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In Frontiers in public health

Objective: Many online and printed media publish health news of questionable trustworthiness and it may be difficult for laypersons to determine the information quality of such articles. The purpose of this work was to propose a methodology for the automatic assessment of the quality of health-related news stories using natural language processing and machine learning. Materials and Methods: We used a database from the website that aims to improve the public dialogue about health care. developed a set of criteria to critically analyze health care interventions' claims. In this work, we attempt to automate the evaluation process by identifying the indicators of those criteria using natural language processing-based machine learning on a corpus of more than 1,300 news stories. We explored features ranging from simple n-grams to more advanced linguistic features and optimized the feature selection for each task. Additionally, we experimented with the use of pre-trained natural language model BERT. Results: For some criteria, such as mention of costs, benefits, harms, and "disease-mongering," the evaluation results were promising with an F1 measure reaching 81.94%, while for others the results were less satisfactory due to the dataset size, the need of external knowledge, or the subjectivity in the evaluation process. Conclusion: These used criteria are more challenging than those addressed by previous work, and our aim was to investigate how much more difficult the machine learning task was, and how and why it varied between criteria. For some criteria, the obtained results were promising; however, automated evaluation of the other criteria may not yet replace the manual evaluation process where human experts interpret text senses and make use of external knowledge in their assessment.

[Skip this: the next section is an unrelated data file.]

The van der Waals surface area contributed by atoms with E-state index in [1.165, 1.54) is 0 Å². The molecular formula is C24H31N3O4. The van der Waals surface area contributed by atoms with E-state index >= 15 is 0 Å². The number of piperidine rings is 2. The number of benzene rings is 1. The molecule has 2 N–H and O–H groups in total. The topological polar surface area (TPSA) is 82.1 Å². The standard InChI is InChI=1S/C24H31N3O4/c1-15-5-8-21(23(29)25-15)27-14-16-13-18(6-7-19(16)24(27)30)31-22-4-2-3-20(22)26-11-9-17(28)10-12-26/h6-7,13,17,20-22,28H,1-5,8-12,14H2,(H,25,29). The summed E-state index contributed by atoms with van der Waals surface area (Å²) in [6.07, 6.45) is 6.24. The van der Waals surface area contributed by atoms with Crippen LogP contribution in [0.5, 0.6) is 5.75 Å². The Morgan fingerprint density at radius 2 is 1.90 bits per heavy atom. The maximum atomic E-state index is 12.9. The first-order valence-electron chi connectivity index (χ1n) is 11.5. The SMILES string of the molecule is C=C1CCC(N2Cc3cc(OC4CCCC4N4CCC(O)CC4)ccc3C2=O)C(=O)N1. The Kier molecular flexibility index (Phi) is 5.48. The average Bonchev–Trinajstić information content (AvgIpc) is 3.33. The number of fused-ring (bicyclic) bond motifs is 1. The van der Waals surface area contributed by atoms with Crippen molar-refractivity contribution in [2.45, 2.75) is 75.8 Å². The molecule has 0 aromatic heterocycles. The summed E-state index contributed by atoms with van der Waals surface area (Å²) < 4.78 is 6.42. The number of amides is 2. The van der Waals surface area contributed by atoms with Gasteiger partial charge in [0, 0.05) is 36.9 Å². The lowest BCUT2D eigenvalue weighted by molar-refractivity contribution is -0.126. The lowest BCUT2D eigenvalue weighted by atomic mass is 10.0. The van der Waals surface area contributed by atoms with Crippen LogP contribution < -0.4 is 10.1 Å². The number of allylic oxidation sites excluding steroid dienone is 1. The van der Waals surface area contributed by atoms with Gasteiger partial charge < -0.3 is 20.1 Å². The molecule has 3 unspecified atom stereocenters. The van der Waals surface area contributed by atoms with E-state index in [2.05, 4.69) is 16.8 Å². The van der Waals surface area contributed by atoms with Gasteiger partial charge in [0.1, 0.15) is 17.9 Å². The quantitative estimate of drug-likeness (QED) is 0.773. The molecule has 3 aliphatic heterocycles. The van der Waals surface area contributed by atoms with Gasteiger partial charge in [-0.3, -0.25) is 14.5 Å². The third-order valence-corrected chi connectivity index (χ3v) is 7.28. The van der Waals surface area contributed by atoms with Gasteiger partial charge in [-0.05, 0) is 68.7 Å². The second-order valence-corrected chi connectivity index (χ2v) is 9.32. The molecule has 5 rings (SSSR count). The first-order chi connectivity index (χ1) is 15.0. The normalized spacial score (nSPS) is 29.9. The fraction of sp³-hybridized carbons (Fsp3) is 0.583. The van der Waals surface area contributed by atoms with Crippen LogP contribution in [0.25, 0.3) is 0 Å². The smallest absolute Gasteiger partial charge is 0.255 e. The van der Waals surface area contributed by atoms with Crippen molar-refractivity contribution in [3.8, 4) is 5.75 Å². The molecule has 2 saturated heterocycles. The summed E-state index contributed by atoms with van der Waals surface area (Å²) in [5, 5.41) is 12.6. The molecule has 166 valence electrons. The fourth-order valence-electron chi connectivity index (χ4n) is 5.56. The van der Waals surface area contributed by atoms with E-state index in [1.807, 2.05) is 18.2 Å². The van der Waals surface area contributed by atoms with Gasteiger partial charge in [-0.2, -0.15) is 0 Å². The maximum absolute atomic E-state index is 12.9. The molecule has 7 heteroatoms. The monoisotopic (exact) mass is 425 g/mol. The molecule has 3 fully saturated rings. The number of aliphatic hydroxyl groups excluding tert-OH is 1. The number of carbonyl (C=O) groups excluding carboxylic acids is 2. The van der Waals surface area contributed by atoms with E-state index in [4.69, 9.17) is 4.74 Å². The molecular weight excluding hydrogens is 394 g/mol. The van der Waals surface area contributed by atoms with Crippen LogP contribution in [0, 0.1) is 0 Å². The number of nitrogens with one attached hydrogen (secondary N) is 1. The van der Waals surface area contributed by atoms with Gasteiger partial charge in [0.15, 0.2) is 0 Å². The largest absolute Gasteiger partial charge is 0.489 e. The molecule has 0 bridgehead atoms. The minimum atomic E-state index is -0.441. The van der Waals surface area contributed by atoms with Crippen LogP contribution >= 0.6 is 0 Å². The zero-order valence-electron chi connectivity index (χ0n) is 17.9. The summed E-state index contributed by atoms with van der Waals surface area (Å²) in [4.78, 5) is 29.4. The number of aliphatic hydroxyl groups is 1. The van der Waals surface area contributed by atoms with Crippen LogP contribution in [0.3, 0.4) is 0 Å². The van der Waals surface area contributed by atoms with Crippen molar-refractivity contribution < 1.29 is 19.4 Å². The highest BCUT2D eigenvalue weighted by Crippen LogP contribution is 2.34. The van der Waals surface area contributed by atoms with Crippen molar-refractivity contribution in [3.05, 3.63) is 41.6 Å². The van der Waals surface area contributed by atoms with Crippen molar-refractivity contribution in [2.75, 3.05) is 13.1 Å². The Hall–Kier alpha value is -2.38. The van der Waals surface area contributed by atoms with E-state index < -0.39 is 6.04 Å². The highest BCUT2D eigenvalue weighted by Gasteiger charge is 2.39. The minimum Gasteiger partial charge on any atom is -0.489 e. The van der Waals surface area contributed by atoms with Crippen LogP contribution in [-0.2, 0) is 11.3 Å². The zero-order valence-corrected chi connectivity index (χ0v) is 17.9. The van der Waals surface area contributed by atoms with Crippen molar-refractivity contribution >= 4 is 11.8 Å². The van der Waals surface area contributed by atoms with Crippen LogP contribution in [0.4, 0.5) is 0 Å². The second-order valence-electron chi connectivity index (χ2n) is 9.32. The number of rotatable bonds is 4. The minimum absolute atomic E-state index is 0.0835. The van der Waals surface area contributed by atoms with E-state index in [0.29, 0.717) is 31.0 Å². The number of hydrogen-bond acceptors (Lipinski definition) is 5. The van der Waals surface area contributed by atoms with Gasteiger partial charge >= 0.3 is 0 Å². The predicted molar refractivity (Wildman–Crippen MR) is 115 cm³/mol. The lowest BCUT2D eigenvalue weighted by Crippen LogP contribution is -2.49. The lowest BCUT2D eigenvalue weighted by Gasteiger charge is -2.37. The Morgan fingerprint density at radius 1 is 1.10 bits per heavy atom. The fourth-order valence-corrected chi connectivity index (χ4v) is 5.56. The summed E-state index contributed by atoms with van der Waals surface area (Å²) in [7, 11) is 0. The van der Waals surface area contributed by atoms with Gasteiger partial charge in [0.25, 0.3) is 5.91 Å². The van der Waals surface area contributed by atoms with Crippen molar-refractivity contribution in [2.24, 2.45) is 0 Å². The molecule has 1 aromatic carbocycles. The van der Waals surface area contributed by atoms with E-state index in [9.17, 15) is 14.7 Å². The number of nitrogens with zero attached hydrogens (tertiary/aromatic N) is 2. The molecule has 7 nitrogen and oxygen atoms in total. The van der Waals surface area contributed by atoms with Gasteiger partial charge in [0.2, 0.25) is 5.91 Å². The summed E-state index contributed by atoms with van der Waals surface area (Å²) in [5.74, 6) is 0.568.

Al-Jefri Majed, Evans Roger, Lee Joon, Ghezzi Pietro


health information quality assessment, machine learning, natural language processing, online health information, text classification